7. Luxury, health, and incentive tourism (direct support for companies within these sub-industries, among other things)
  8. Rural employment opportunities (incentives to increase the activities of travel companies beyond the Greater Reykjavík Area)
  9. Qualification and education (permanent funding for the Tourism Skills Center)
  10. Tourist destinations (support to municipalities to improve facilities at tourist destinations)
  11. The local market (improving transport between different parts of the country)

“Wont Happen on its Own”

In an interview with RÚV, Jóhannes Þór Skúlason, Director of the Icelandic Travel Industry Association, stated that the road map was the travel industry’s contribution to the call for a quick recovery following a pandemic-induced recession. “We hope to demonstrate, with these proposals, what is required if we are to achieve as quick a recovery as we believe is possible.”

When asked if the travel industry requires such “privileges” as called for in the road map – given how quickly the tourism sector seems to be rebounding, with signs of a resurgence already apparent – Jóhannes pushed back against the term: “As regards the section on the operational environment, for example, it’s not only about travel companies – it’s about the economy in its entirety. It’s this idea that although we’re beginning to see a resurgence, such a thing won’t happen on its own.”

Jóhannes concluded by saying that every report concerning the recovery of the economy assumes that the travel industry will lead the way, and that a failure to act could prove costly. “The tourism sector is that industry that can best help us accelerate our recovery. This is not to say that the tourism industry should take over the entire economy. Not at all.”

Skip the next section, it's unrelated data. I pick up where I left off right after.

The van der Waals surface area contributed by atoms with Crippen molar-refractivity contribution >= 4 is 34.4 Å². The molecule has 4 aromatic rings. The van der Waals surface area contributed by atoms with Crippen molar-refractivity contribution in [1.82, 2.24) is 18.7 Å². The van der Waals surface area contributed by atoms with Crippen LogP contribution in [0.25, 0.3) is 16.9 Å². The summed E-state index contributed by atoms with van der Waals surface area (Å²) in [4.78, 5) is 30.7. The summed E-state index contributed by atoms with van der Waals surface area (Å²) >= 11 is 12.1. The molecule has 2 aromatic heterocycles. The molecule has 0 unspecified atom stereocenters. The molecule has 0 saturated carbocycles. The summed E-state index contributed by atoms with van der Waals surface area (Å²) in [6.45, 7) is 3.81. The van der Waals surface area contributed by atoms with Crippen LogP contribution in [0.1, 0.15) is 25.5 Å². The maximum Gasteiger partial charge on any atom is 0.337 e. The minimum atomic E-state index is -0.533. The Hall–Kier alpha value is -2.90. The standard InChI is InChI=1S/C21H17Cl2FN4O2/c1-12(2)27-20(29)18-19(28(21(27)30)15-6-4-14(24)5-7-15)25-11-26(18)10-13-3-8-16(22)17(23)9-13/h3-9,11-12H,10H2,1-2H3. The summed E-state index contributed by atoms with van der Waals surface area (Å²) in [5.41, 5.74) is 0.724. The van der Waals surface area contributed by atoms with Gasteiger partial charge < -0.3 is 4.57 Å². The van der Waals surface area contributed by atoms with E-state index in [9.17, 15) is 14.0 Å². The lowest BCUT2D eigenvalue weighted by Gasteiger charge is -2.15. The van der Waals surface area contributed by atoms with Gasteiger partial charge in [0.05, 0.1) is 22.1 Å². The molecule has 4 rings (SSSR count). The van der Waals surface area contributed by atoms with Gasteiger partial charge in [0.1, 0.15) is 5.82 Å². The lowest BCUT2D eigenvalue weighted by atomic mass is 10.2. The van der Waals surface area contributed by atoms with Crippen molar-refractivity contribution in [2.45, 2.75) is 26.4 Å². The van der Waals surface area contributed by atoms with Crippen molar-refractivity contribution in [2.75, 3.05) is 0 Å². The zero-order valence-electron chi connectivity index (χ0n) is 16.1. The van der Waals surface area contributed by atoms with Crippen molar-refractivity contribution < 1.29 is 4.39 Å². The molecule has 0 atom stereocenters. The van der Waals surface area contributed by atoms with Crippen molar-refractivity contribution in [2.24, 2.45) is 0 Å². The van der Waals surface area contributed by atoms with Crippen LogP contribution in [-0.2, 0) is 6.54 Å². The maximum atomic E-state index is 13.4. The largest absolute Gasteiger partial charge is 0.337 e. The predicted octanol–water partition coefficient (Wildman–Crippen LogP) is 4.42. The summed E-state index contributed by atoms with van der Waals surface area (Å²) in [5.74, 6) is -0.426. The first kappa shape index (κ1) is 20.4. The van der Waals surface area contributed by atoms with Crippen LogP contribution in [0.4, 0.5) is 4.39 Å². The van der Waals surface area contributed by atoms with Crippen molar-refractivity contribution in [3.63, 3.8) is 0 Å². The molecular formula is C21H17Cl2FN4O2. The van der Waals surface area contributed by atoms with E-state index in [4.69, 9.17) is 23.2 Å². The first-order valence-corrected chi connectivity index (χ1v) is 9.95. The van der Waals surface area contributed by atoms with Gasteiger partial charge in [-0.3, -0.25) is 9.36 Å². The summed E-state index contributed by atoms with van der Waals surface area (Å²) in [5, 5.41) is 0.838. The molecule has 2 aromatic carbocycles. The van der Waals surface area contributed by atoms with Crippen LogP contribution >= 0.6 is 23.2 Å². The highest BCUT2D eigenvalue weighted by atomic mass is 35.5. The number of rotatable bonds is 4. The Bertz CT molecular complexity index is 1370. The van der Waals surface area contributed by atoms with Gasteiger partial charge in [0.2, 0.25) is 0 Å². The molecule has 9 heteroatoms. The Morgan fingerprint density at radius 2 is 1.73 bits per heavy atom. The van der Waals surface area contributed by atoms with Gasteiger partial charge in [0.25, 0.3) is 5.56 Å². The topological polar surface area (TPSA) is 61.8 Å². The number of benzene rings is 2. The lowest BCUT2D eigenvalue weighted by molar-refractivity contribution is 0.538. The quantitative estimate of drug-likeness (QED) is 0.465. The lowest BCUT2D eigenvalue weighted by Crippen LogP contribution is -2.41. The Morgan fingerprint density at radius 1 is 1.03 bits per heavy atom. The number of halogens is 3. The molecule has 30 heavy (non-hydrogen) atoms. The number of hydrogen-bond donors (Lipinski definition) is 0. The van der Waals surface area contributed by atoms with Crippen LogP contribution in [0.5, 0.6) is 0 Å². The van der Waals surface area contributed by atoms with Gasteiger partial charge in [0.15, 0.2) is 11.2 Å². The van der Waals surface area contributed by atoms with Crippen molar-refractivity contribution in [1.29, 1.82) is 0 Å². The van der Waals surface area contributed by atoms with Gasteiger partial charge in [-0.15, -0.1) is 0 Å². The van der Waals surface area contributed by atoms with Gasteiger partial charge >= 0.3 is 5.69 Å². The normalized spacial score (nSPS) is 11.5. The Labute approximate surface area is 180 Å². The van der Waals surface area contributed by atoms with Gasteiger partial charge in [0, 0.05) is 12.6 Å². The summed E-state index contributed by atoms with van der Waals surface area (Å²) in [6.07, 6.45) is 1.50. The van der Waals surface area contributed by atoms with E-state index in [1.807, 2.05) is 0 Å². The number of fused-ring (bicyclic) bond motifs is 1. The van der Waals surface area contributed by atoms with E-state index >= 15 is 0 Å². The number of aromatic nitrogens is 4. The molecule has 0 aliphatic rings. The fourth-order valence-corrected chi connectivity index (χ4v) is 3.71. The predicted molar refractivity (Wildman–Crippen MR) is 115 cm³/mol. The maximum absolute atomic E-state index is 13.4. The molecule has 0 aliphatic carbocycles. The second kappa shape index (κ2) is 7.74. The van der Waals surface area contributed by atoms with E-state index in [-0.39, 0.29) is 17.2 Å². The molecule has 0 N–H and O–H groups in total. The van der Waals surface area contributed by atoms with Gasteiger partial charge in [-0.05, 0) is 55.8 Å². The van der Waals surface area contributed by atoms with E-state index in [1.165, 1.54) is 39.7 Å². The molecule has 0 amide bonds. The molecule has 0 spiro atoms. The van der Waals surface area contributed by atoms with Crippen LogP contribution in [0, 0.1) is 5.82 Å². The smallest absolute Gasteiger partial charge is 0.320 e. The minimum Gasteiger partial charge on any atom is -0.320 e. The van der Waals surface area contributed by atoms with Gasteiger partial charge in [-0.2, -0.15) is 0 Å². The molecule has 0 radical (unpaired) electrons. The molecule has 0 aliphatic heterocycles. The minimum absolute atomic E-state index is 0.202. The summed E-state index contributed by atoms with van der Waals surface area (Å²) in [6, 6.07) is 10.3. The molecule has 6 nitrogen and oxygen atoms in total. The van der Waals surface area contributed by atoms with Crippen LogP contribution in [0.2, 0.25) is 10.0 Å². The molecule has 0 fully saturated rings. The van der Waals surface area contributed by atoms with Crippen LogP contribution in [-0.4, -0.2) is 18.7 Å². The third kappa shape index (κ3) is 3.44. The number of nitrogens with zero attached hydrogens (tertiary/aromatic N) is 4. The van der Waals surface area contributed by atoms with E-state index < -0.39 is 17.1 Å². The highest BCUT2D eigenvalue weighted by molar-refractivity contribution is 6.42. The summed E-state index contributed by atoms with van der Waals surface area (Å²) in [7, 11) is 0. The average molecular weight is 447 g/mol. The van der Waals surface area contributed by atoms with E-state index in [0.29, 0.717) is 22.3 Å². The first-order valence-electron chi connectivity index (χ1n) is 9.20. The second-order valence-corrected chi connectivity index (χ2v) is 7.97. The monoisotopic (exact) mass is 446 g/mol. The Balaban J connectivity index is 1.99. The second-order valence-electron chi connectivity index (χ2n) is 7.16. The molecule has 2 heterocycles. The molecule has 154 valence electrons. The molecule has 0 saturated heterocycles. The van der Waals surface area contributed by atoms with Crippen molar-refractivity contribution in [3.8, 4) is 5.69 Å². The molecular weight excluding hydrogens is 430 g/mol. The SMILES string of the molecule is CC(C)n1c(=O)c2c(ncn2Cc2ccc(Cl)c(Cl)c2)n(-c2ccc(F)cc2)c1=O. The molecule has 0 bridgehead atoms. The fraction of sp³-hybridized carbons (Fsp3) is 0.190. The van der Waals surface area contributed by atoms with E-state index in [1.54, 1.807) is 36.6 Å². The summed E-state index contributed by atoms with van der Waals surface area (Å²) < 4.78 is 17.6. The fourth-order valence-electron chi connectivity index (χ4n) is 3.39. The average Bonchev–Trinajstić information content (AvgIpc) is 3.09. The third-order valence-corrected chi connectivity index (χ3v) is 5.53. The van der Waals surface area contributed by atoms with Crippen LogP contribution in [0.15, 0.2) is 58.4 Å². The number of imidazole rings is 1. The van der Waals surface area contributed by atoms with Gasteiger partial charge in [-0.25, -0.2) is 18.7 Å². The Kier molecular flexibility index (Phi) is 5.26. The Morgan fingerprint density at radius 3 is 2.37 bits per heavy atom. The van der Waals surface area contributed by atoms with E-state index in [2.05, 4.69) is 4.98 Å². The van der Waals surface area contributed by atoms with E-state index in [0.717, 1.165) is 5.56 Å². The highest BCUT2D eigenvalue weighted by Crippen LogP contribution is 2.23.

Two-Week Quarantine or Testing Fee of ISK 15,000 for Tourists

tourists on perlan

Travellers arriving in Iceland will have to pay ISK 15,000 ($113/€100) to be tested for COVID-19 if they want to avoid a two-week quarantine upon entering the country, RÚV reports. There are some caveats: the testing fee will not go into effect immediately and children who were born in 2005 and after are not required to be tested.

Some within the tourism industry argue that the testing fee is too high. Jóhannes Þór Skúlason, managing director of the Icelandic Travel Industry Association (SAF), says that the fee will discourage tourism to Iceland. He suggested that a fee of ISK 3,000-4,000 ($23-30/€20-27) would be more appropriate.

“We think the fee is far too high and will clearly have a negative impact on trips to Iceland this summer,” Jóhannes remarked, noting that travel companies and Icelandair have already had a very high number of cancellations. He also said that a number of SAF’s member companies have seconded this assessment, saying that their customers are not willing to pay such a high fee. And with fewer tourists coming to Iceland, Jóhannes says, companies will be able to hire fewer employees.

As it stands, however, travellers arriving in Iceland will have a two-week grace period after the Icelandic borders open on June 15 during which no fee will be assessed for a COVID-19 test. Therefore, adults arriving between June 15 and June 29 will be tested for free. Those who do not want to pay for a test have the option of going into quarantine for two weeks.

Beer Spa Receives Innovation Award

The Bjóböðin Beerspa and Resaurant in Árskógssandur, North Iceland has received the Innovation Award given annually by the the Icelandic Travel Industry Association (SAF), RÚV reports. The award was presented by First Lady Eliza Reid at a ceremony celebrating the 20th anniversary of SAF on Saturday night.

Agnes Sigurðardóttir and Ólafur Þröstur Ólafsson, who also own and operate the Kaldi Brewery which located just next to the baths, operate Bjórböðin with their son and daughter-in-law. The beer baths utilize brewing byproducts which would otherwise be disposed of – live beer yeast, hops, water, beer oil and beer salt – but which have healthful properties for bathers, such as tightening hair follicles and cleansing hair and skin.

Bjóböðin opened earlier this summer and has already become an important part of the tourism infrastructure in North Iceland, says SAF, as it has drawn numerous visitors intrigued by its innovative concept to the area.